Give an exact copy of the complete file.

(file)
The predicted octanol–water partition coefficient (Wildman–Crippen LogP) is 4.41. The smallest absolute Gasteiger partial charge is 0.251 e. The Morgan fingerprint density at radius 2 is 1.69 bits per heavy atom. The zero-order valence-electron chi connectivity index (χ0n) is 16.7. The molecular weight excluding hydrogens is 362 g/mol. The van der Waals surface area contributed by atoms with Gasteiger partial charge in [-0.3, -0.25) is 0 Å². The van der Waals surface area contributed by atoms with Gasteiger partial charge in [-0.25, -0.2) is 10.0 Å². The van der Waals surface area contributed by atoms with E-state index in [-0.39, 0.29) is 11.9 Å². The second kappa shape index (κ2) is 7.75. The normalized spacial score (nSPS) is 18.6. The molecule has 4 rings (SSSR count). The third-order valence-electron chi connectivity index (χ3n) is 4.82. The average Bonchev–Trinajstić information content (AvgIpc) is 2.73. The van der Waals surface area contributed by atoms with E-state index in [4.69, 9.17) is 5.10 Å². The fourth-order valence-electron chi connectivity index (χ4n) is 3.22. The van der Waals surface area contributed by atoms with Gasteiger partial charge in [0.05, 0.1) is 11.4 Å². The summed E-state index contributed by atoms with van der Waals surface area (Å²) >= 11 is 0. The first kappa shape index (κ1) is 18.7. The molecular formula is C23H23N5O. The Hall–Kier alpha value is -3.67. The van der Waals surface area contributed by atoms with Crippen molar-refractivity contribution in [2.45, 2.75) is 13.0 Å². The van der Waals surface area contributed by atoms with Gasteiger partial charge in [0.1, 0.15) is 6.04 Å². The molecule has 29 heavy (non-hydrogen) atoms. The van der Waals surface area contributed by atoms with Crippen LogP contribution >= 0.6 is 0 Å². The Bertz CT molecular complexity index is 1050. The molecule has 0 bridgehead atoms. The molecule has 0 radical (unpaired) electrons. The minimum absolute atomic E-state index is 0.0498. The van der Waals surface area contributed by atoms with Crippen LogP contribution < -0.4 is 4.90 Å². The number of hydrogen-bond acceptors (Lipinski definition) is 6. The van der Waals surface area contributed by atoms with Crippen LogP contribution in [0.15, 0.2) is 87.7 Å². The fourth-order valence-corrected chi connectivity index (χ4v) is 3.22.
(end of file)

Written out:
The predicted octanol–water partition coefficient (Wildman–Crippen LogP) is 4.41. The smallest absolute Gasteiger partial charge is 0.251 e. The Morgan fingerprint density at radius 2 is 1.69 bits per heavy atom. The zero-order valence-electron chi connectivity index (χ0n) is 16.7. The molecular weight excluding hydrogens is 362 g/mol. The van der Waals surface area contributed by atoms with Gasteiger partial charge in [-0.3, -0.25) is 0 Å². The van der Waals surface area contributed by atoms with Gasteiger partial charge in [-0.25, -0.2) is 10.0 Å². The van der Waals surface area contributed by atoms with E-state index in [-0.39, 0.29) is 11.9 Å². The second kappa shape index (κ2) is 7.75. The normalized spacial score (nSPS) is 18.6. The molecule has 4 rings (SSSR count). The third-order valence-electron chi connectivity index (χ3n) is 4.82. The average Bonchev–Trinajstić information content (AvgIpc) is 2.73. The van der Waals surface area contributed by atoms with E-state index in [4.69, 9.17) is 5.10 Å². The fourth-order valence-electron chi connectivity index (χ4n) is 3.22. The van der Waals surface area contributed by atoms with Gasteiger partial charge in [0.05, 0.1) is 11.4 Å². The summed E-state index contributed by atoms with van der Waals surface area (Å²) >= 11 is 0. The first kappa shape index (κ1) is 18.7. The molecular formula is C23H23N5O. The Hall–Kier alpha value is -3.67. The van der Waals surface area contributed by atoms with Crippen molar-refractivity contribution in [2.45, 2.75) is 13.0 Å². The van der Waals surface area contributed by atoms with Gasteiger partial charge in [0.1, 0.15) is 6.04 Å². The molecule has 29 heavy (non-hydrogen) atoms. The van der Waals surface area contributed by atoms with Crippen LogP contribution >= 0.6 is 0 Å². The Bertz CT molecular complexity index is 1050. The molecule has 0 bridgehead atoms. The molecule has 0 radical (unpaired) electrons. The minimum absolute atomic E-state index is 0.0498. The van der Waals surface area contributed by atoms with Crippen LogP contribution < -0.4 is 4.90 Å². The number of hydrogen-bond acceptors (Lipinski definition) is 6. The van der Waals surface area contributed by atoms with Crippen LogP contribution in [0.15, 0.2) is 87.7 Å². The fourth-order valence-corrected chi connectivity index (χ4v) is 3.22.